Peel Hunt's picks for growth: Pile into UK and a bit of Bankers

Peel Hunt has rejigged its growth funds' playbook after a difficult 2023, selecting
14 trusts likely to see their share prices recover as the economic backdrop improves.

UK investors looking for attractive total returns and capital growth this year would do well to focus on their home market, according to Peel Hunt’s research team, who have selected Fidelity Special Values (FSV ) and Aberforth Smaller Companies (ASL ) as two of their top picks for 2024. 

The team, which is headed by Anthony Leatham, also included global equity company Bankers (BNKR ), a number of overseas equity trusts and a handful of property and private equity companies for its first playbook of the new year. 


The team at Peel Hunt said they were ‘convinced of the recovery potential’ for UK equities, which are trading on a near record discount to overseas peers. 

The FTSE 100 is on a 36% discount to the MSCI All Country ex UK index when considering price to earning multiples for the year ahead and the discrepancy was ‘more dramatic’ for small and mid cap companies. 

This dislocation means managers have the opportunity to identify mispricings and Peel Hunt have selected Fidelity Special Values and Aberforth Smaller Companies as the best equipped to do the job.

FSV portfolio manager Alex Wright has delivered underlying returns of 223% since his appointment in 2012, double the FTSE All-Share’s 112%, with a focus on the small and medium-sized end of the market the main drivers. 

The £1bn portfolio, which was on the list last year, has about a quarter of assets in financials and a 22% weighting to industrials, significantly higher than the benchmark’s.

Peel Hunt believes the portfolio’s price to earnings ratio of 8.5 times, 25% below the index, provides a good opportunity to access discounts in the UK. The shares trade 8% below par, which is narrower than the peer group average of 10%.

Similiarly ASL’s price to earnings of 6.9 times is a near record low, reflecting its focus on the smaller company end of the UK, where the discount to global markets is particularly stark. Peel Hunt emphasised the portfolio has strong balance sheets, with under 20% holding net debt twice as high as pre-tax profits.

The £1.3bn trust benefitted from increased M&A in 2023, driving shareholder returns of 6%, ahead of its benchmark’s 4%. While the shares trade at an 11% discount, Peel Hunt does not expect it to persist as international and domestic buyers realise the returns on offer at the small-cap end of the UK market.

Last year’s pick Mercantile (MRC ), which is managed by JPMorgan, was given the boot.

Global Equity

Peel Hunt added ‘dividend hero’ Bankers (BNKR ) to its list citing the company’s flexible, multi-manager style under Janus Henderson’s Alex Crooke.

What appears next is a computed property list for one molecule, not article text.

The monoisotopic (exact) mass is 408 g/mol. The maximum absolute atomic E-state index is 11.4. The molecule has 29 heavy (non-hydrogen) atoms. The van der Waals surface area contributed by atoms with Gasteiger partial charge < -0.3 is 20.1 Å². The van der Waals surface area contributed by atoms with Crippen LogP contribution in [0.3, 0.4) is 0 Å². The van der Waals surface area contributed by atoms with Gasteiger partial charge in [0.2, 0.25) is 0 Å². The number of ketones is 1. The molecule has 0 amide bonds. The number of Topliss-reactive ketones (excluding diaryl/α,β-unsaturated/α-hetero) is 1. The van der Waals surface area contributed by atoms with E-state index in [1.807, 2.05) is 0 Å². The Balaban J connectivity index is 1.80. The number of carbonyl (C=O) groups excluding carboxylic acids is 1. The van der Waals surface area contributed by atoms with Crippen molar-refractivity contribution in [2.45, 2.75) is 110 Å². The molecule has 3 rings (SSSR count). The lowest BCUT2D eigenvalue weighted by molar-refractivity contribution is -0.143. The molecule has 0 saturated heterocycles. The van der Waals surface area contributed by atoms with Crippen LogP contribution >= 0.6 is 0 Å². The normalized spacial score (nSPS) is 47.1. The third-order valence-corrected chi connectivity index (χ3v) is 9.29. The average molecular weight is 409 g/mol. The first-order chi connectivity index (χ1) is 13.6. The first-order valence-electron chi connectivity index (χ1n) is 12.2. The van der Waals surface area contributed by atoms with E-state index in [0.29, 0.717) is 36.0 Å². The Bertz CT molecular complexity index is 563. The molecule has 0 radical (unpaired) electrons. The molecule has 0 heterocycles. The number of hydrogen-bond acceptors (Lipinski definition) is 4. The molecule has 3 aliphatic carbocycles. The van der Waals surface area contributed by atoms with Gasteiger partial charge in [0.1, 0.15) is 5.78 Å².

‘In a changing and volatile enviornment, this flexible approach combined with a best-of-Janus Henderson manager skill provides a solid core global equity allocation,’ the team wrote. 

With a portfolio split across six regional managers, Crooke has positioned the portfolio to capture geopolitics and deglobalisation, with large exposures to semiconductors, the green revolution and Japan. 

North America makes up 40% of the £1.5bn trust’s assets, with 17% in Europe, 16% in the UK, 13% in Japan and 9% in emerging markets.

Bankers, which is a corporate client of Peel Hunt, currently trades on a decade-low discount of 12%.

The fund replaces multi-asset trusts, Caledonia Investments (CLDN ) and RIT Capital Partners (RCP ). 

Overseas Equities

The research team also highlighted Japan, India and emerging markets as potential sources of strong returns, with corporate client Ashoka India Equity (AIE ) retaining its place, while Nippon Active Value Fund (NAVF ) and Mobius (MMIT ) have kicked out the poorly performing Fidelity China Special Situations (FCSS ).


Launched in 2020, NAVF engages with Japanese companies to unlock value, which can drive outsized returns.

The Tokyo stock exchange’s recent action to penalise companies trading below book value has rocketed returns, with the trust delivering 74% since launch versus 25% for the Topix index. 

NAVF combined with Abrdn Japan Investment Trust (AJIT ) and Atlantis Japan Growth Fund (AJG ) last year, swelling its assets to £318m. 


Indian equities are well positioned to benefit from continued inflows from retail and foreign investors, as well as strong growth in corporate earnings, Peel Hunt said.

The team said a good fund to capture the trend is Ashoka India Equity, which has a strong track record, driven by their small and mid-cap stock selection. 

Since launch five years ago, WhiteOak manager Prashant Khemka has grown assets from £46m to £300m, with underlying portfolio returns of 24% last year almost double the index’s 13%.

The fund mitigates the volatility of Indian markets by offering an annual redemption facility that allows investors to redeem at around net asset value. There is no management fee, but a fee based on outperformance over three-year periods.

Emerging Markets